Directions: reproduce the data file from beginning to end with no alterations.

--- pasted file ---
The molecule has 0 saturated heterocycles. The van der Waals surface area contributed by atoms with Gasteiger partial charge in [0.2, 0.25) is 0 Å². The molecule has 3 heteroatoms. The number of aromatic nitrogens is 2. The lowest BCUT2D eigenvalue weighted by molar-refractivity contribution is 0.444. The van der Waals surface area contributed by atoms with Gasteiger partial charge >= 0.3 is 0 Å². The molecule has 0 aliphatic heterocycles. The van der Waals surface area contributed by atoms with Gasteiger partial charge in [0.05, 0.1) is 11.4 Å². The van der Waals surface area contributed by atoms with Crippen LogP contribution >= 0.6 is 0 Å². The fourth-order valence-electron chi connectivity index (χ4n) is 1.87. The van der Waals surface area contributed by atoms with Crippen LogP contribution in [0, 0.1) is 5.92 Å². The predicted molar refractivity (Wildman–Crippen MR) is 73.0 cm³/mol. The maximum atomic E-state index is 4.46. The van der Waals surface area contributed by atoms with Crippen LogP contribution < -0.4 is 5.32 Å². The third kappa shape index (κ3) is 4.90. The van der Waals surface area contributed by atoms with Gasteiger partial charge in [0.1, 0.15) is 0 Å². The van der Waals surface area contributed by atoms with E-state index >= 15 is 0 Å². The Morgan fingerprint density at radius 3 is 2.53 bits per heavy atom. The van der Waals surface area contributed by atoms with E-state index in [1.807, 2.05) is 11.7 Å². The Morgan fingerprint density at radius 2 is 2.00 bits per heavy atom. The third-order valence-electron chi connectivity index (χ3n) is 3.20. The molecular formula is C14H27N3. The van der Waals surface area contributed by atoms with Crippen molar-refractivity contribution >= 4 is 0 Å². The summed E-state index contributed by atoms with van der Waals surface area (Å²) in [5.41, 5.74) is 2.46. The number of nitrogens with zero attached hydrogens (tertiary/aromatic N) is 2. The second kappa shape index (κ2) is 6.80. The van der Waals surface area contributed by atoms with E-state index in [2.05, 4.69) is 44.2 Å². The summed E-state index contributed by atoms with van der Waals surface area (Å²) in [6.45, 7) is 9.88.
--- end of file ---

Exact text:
The molecule has 0 saturated heterocycles. The van der Waals surface area contributed by atoms with Gasteiger partial charge in [0.2, 0.25) is 0 Å². The molecule has 3 heteroatoms. The number of aromatic nitrogens is 2. The lowest BCUT2D eigenvalue weighted by molar-refractivity contribution is 0.444. The van der Waals surface area contributed by atoms with Gasteiger partial charge >= 0.3 is 0 Å². The molecule has 0 aliphatic heterocycles. The van der Waals surface area contributed by atoms with Gasteiger partial charge in [0.05, 0.1) is 11.4 Å². The van der Waals surface area contributed by atoms with Crippen LogP contribution >= 0.6 is 0 Å². The fourth-order valence-electron chi connectivity index (χ4n) is 1.87. The van der Waals surface area contributed by atoms with Crippen LogP contribution in [0, 0.1) is 5.92 Å². The predicted molar refractivity (Wildman–Crippen MR) is 73.0 cm³/mol. The maximum atomic E-state index is 4.46. The van der Waals surface area contributed by atoms with Crippen LogP contribution < -0.4 is 5.32 Å². The third kappa shape index (κ3) is 4.90. The van der Waals surface area contributed by atoms with Gasteiger partial charge in [0.1, 0.15) is 0 Å². The van der Waals surface area contributed by atoms with E-state index >= 15 is 0 Å². The Morgan fingerprint density at radius 3 is 2.53 bits per heavy atom. The van der Waals surface area contributed by atoms with E-state index in [1.807, 2.05) is 11.7 Å². The Morgan fingerprint density at radius 2 is 2.00 bits per heavy atom. The third-order valence-electron chi connectivity index (χ3n) is 3.20. The molecular formula is C14H27N3. The van der Waals surface area contributed by atoms with Crippen molar-refractivity contribution >= 4 is 0 Å². The summed E-state index contributed by atoms with van der Waals surface area (Å²) in [5.41, 5.74) is 2.46. The number of nitrogens with zero attached hydrogens (tertiary/aromatic N) is 2. The second kappa shape index (κ2) is 6.80. The van der Waals surface area contributed by atoms with E-state index in [2.05, 4.69) is 44.2 Å². The summed E-state index contributed by atoms with van der Waals surface area (Å²) in [6.45, 7) is 9.88.